Cousins is a terrific rebounder, especially at the defensive end. His 17.6 rebounds per 40 minutes attest to that fact. However, I'm not totally enamored with his rebounding technique. It seems that he rarely blocks out, and sometimes rebounds with one hand. He's picked up some lazy habits because he's just simply bigger, and stronger than his opponents at the college level, and he'll find out that you just cannot rebound that way at the next level. There are bigger (taller), more athletic guys in the NBA that will jump higher than him, and there are guys that will use their body, timing and fundamentals (David Lee, Kevin Love)  to out rebound him in the NBA.

Cousins lacks anything resembling quickness - and his deficiencies on defense are exposed when defending smaller, quicker opponents. Cousins will have a lot of trouble at the next level defending the pick-and-roll, or switching out on smaller players. He's also not especially comfortable guarding the perimeter, and the NBA is peppered with Centers that roam around the three-point line.

There are also obviously questions about Cousins maturity and mental toughness. There were some incidents in high school where he displayed some anger issues and there was that forearm shiver incident against Louisville. But for the most part, with the entire college basketball world waiting for Cousins to explode, those issues have not materialized. Cousins has his supporters, like Calipari and John Wall, and there's always the problem that small issues are sometimes taken out of context or blown up way out of proportion, as Brian Eldridge points out in his article at Scout.com

That's not to say that Cousins is the epitome of teamwork and unselfishness. While Kentucky was blowing out East Tennessee State in the second half, an ETS player drove to the basket, and while Patrick Patterson and Perry Stevenson defended for Kentucky, Cousins leaked out on the break. Patterson and Stevenson battled with three ETS players before one of the East Tennessee State players finally put the ball in the basket. As John Wall brought the ball up court, he spotted Cousins under their offensive basket and hit him with a pass for an easy dunk. Now I don't bring this up to show John Wall's vision, or Cousin's ability to dunk; but rather to show that while his team was battling on defense, Cousins was sprinting down court for a blue bird.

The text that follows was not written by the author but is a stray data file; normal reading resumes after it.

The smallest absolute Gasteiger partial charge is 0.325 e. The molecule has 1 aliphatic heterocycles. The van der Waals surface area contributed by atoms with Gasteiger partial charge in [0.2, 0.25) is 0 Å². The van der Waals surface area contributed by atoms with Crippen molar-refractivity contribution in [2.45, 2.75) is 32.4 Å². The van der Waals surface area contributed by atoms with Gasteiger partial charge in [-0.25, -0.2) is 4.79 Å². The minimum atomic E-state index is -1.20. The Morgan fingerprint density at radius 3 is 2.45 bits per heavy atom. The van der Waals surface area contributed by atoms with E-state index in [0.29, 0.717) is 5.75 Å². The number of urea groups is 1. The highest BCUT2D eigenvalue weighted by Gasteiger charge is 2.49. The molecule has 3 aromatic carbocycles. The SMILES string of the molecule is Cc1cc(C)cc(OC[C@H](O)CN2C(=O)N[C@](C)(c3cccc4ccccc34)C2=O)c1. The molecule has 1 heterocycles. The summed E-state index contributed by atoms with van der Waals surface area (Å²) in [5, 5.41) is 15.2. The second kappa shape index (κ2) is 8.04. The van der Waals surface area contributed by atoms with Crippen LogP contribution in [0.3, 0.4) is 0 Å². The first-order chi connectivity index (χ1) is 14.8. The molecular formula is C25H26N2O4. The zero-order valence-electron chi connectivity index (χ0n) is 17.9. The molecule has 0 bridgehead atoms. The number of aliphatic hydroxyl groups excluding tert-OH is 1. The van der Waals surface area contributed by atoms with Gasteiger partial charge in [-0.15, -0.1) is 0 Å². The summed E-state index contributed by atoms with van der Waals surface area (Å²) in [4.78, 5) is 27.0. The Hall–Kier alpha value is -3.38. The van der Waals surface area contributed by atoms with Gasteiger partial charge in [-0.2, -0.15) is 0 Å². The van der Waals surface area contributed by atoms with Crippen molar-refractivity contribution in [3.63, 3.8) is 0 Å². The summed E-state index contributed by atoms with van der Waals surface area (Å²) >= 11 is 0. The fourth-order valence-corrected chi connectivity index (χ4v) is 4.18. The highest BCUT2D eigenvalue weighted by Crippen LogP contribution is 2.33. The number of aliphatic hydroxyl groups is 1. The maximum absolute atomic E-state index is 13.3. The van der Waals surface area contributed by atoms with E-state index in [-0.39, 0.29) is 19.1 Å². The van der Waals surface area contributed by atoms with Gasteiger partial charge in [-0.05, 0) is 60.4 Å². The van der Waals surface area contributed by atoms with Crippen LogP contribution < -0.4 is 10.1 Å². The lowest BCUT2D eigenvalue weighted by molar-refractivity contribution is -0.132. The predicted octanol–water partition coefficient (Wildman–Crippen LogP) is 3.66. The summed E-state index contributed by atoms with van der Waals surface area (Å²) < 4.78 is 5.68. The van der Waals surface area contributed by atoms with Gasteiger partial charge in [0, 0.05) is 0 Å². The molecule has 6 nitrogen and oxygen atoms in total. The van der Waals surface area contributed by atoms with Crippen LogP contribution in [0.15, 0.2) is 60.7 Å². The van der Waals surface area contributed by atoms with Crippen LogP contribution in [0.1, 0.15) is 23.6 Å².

On another play, he was fouled hard under the basket; and showed a little disgust? Anger? I'm not sure what the right word is, but he's gotta know that until he's a better Free Throw shooter (63%), teams are going to foul him rather than let him just go up and dunk the ball. The CBS announcers noticed it and talked about Cousins attempts to "control his emotions" this year, and that he had made real strides.

STRENGTHS:

  • Great size, NBA body, Strength, Huge wingspan
  • Good hands, great footwork, Excellent Touch
  • Establishes, and maintains deep position in post
  • Offensively skilled, post moves
  • Ability to finish through contact
  • Great rebounder
  • Productivity, ability to get to the FT line
  • Dominates inside
  • Nice mid-range jump shot
  • Above average ball handling skills for a big man
  • Shot-blocking

WEAKNESSES:

  • Conditioning, motor, effort, focus, activity level
  • Not especially athletic
  • Sometimes lacks effort on defense
  • Defensive Fundamentals
  • Lack of quickness
  • Intangibles: Maturity, work ethic, Basketball IQ
  • Anger issues?
  • High bust potential

Talk about a dilemma! General managers must look at the physical gifts and the skills of Demarcus Cousins and dream that he could be the next great center. A franchise cornerstone type player. A HoF type player. And they are right. The physical gifts and skills are all there.

 

But then there's the other side of the coin: those pesky intangibles. Those things that are hard to quantify with statistics, but easy to see on and off the court and easy to put into words: Work Ethic. Coachability. Basketball IQ. Effort. Focus. Maturity. Mental Toughness. Competitiveness. If those things are there, they can turn a good college player into a great NBA player. But if they are not, well, you know the rest.